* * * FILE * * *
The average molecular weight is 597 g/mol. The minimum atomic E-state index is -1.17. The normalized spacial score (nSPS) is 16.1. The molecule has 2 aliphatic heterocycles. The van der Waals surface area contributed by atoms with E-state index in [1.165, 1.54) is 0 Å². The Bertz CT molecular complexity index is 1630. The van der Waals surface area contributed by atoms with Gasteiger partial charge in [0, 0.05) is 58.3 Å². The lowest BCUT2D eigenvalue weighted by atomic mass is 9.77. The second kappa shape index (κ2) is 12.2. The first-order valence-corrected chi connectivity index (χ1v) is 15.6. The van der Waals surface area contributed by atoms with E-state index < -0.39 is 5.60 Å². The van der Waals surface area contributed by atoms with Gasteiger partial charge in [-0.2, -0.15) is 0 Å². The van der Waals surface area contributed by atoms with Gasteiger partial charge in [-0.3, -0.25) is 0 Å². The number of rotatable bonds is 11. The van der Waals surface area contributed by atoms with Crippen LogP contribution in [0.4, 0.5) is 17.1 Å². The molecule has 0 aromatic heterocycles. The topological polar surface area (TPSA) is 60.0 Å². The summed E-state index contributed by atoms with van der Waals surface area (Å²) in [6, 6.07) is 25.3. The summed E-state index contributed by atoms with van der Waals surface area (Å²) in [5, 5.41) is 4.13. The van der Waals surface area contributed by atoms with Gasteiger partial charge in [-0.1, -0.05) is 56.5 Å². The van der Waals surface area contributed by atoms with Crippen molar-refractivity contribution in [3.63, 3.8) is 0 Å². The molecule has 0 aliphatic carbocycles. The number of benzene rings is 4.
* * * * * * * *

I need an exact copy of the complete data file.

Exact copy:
The average molecular weight is 597 g/mol. The minimum atomic E-state index is -1.17. The normalized spacial score (nSPS) is 16.1. The molecule has 2 aliphatic heterocycles. The van der Waals surface area contributed by atoms with E-state index in [1.165, 1.54) is 0 Å². The Bertz CT molecular complexity index is 1630. The van der Waals surface area contributed by atoms with Gasteiger partial charge in [0, 0.05) is 58.3 Å². The lowest BCUT2D eigenvalue weighted by atomic mass is 9.77. The second kappa shape index (κ2) is 12.2. The first-order valence-corrected chi connectivity index (χ1v) is 15.6. The van der Waals surface area contributed by atoms with E-state index < -0.39 is 5.60 Å². The van der Waals surface area contributed by atoms with Gasteiger partial charge in [-0.2, -0.15) is 0 Å². The van der Waals surface area contributed by atoms with Gasteiger partial charge in [-0.3, -0.25) is 0 Å². The number of rotatable bonds is 11. The van der Waals surface area contributed by atoms with Crippen LogP contribution in [0.4, 0.5) is 17.1 Å². The molecule has 0 aromatic heterocycles. The topological polar surface area (TPSA) is 60.0 Å². The summed E-state index contributed by atoms with van der Waals surface area (Å²) in [6, 6.07) is 25.3. The summed E-state index contributed by atoms with van der Waals surface area (Å²) in [5, 5.41) is 4.13. The van der Waals surface area contributed by atoms with Gasteiger partial charge in [-0.1, -0.05) is 56.5 Å². The van der Waals surface area contributed by atoms with Crippen molar-refractivity contribution in [3.63, 3.8) is 0 Å². The molecule has 0 aliphatic carbocycles. The number of benzene rings is 4.